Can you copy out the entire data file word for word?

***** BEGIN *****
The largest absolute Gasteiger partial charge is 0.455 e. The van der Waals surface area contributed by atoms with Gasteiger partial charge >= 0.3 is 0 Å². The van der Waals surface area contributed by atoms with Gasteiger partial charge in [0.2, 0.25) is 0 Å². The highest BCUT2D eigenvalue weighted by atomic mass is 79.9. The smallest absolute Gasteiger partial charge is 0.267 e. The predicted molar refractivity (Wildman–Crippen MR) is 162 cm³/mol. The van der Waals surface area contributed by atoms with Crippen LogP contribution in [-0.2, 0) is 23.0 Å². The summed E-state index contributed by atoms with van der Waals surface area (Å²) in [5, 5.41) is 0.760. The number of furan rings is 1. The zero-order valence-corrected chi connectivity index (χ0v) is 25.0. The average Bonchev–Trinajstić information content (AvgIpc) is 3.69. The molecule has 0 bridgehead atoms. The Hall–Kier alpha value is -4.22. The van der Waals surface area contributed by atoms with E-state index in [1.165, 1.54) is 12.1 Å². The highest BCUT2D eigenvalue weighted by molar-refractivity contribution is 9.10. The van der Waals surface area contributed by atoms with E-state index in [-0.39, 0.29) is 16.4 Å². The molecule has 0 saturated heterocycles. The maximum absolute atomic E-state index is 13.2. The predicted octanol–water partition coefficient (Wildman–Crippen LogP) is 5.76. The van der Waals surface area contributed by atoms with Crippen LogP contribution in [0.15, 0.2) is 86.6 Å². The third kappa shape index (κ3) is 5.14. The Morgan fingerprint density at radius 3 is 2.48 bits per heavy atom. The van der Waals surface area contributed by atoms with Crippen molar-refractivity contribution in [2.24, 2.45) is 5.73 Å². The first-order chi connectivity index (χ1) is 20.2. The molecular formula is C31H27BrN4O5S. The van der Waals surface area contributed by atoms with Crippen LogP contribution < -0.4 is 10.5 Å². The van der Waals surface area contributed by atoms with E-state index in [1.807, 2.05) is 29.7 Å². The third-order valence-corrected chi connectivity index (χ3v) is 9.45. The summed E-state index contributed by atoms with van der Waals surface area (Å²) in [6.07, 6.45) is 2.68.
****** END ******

The largest absolute Gasteiger partial charge is 0.455 e. The van der Waals surface area contributed by atoms with Gasteiger partial charge >= 0.3 is 0 Å². The van der Waals surface area contributed by atoms with Gasteiger partial charge in [0.2, 0.25) is 0 Å². The highest BCUT2D eigenvalue weighted by atomic mass is 79.9. The smallest absolute Gasteiger partial charge is 0.267 e. The predicted molar refractivity (Wildman–Crippen MR) is 162 cm³/mol. The van der Waals surface area contributed by atoms with Crippen LogP contribution in [-0.2, 0) is 23.0 Å². The summed E-state index contributed by atoms with van der Waals surface area (Å²) in [5, 5.41) is 0.760. The number of furan rings is 1. The zero-order valence-corrected chi connectivity index (χ0v) is 25.0. The average Bonchev–Trinajstić information content (AvgIpc) is 3.69. The molecule has 0 bridgehead atoms. The Hall–Kier alpha value is -4.22. The van der Waals surface area contributed by atoms with E-state index in [1.165, 1.54) is 12.1 Å². The highest BCUT2D eigenvalue weighted by molar-refractivity contribution is 9.10. The van der Waals surface area contributed by atoms with E-state index in [-0.39, 0.29) is 16.4 Å². The molecule has 0 saturated heterocycles. The maximum absolute atomic E-state index is 13.2. The predicted octanol–water partition coefficient (Wildman–Crippen LogP) is 5.76. The van der Waals surface area contributed by atoms with Crippen LogP contribution in [0.15, 0.2) is 86.6 Å². The third kappa shape index (κ3) is 5.14. The Morgan fingerprint density at radius 3 is 2.48 bits per heavy atom. The van der Waals surface area contributed by atoms with Crippen molar-refractivity contribution in [2.24, 2.45) is 5.73 Å². The first-order chi connectivity index (χ1) is 20.2. The molecular formula is C31H27BrN4O5S. The van der Waals surface area contributed by atoms with Crippen LogP contribution < -0.4 is 10.5 Å². The van der Waals surface area contributed by atoms with E-state index in [1.807, 2.05) is 29.7 Å². The third-order valence-corrected chi connectivity index (χ3v) is 9.45. The summed E-state index contributed by atoms with van der Waals surface area (Å²) in [6.07, 6.45) is 2.68.